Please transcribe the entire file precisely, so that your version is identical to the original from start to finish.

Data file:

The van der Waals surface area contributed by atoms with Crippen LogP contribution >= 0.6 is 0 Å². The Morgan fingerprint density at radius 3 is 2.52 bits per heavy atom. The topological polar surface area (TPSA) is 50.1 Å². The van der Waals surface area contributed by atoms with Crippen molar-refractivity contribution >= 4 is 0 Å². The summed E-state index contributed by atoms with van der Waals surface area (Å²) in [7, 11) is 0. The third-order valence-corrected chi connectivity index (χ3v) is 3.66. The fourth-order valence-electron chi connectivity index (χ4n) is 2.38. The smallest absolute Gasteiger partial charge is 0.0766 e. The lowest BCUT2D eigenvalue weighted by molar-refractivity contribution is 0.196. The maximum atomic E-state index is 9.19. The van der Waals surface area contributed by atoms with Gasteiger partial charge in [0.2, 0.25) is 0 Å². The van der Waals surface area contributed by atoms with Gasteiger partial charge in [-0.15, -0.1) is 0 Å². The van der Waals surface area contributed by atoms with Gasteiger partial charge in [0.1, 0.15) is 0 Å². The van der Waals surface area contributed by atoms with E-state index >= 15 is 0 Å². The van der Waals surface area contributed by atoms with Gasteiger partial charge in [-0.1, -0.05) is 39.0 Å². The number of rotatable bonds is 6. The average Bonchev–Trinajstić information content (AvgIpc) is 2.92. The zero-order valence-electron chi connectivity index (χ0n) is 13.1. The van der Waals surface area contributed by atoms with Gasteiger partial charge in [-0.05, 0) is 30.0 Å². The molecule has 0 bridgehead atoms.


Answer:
The van der Waals surface area contributed by atoms with Crippen LogP contribution >= 0.6 is 0 Å². The Morgan fingerprint density at radius 3 is 2.52 bits per heavy atom. The topological polar surface area (TPSA) is 50.1 Å². The van der Waals surface area contributed by atoms with Crippen molar-refractivity contribution >= 4 is 0 Å². The summed E-state index contributed by atoms with van der Waals surface area (Å²) in [7, 11) is 0. The third-order valence-corrected chi connectivity index (χ3v) is 3.66. The fourth-order valence-electron chi connectivity index (χ4n) is 2.38. The smallest absolute Gasteiger partial charge is 0.0766 e. The lowest BCUT2D eigenvalue weighted by molar-refractivity contribution is 0.196. The maximum atomic E-state index is 9.19. The van der Waals surface area contributed by atoms with Gasteiger partial charge in [0.2, 0.25) is 0 Å². The van der Waals surface area contributed by atoms with Gasteiger partial charge in [-0.15, -0.1) is 0 Å². The van der Waals surface area contributed by atoms with Gasteiger partial charge in [0.1, 0.15) is 0 Å². The van der Waals surface area contributed by atoms with E-state index >= 15 is 0 Å². The van der Waals surface area contributed by atoms with Gasteiger partial charge in [-0.1, -0.05) is 39.0 Å². The number of rotatable bonds is 6. The average Bonchev–Trinajstić information content (AvgIpc) is 2.92. The zero-order valence-electron chi connectivity index (χ0n) is 13.1. The van der Waals surface area contributed by atoms with Gasteiger partial charge in [-0.05, 0) is 30.0 Å². The molecule has 0 bridgehead atoms.